The euro declined on Wednesday in the aftermath of several reports of economic weakness the day before. The common currency was trading at $1.2975 at 8:43 GMT on Wednesday morning, at nearly a two week low.
A purchasing manager' survey showed that private sector activity was declining, and Markit Economics announced the region's composite index was 46.5, unchanged from the previous reading.
The index measures the activity in both the manufacturing and services sectors, and any number below 50 suggests a contraction.
The figure was concerning as it indicated that the ongoing economic crisis is far from over. The survey showed that new orders declined for the 21st month in a row and that the decline has been picking up speed for the past three months, with April being the steepest fall since December.
The report included statements from the Chief Economist at Markit, Chris Williamson, who indicated that several factors from the report suggest that the eurozone's downturn is more likely to intensify rather than ease.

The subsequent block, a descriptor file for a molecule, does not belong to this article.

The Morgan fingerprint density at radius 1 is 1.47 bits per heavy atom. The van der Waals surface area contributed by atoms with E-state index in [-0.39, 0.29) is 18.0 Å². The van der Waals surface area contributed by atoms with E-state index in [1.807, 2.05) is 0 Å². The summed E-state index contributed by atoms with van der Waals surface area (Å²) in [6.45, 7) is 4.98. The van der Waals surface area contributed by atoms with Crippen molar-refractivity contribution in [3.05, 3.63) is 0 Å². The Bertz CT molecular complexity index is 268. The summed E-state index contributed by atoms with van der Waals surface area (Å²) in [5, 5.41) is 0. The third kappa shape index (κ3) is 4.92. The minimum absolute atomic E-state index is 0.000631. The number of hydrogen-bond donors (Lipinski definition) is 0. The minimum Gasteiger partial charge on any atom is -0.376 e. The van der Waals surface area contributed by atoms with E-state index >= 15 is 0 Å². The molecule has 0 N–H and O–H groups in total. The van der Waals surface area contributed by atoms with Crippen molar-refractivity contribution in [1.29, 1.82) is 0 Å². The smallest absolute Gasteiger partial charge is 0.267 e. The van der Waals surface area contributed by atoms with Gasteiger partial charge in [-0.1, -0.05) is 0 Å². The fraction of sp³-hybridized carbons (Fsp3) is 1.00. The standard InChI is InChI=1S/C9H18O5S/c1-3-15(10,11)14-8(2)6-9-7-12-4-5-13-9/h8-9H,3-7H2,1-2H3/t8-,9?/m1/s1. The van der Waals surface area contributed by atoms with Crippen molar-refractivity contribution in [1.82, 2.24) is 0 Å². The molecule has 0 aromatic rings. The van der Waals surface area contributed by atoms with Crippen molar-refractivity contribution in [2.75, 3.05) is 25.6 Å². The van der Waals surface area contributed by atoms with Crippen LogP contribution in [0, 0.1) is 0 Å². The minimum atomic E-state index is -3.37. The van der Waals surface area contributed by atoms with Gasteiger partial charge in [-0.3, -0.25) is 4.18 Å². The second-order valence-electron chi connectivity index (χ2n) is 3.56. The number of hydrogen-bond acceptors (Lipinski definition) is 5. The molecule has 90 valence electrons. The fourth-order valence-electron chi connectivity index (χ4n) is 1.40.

Individually, Germany did not fare well on the PMI survey either. The nation's business activity fell for the first time since November causing concern that the eurozone's largest and strongest economy would not be an engine for the bloc much longer. Adding to uncertainty, the business climate index for Germany also dropped in April.
With so much disappointing data on the table, many foresee an interest rate cut at the next European Central Bank meeting. Board member Joerg Asmussen made statements over the weekend that indicated data such as Tuesday's could prompt the bank to cut borrowing costs.
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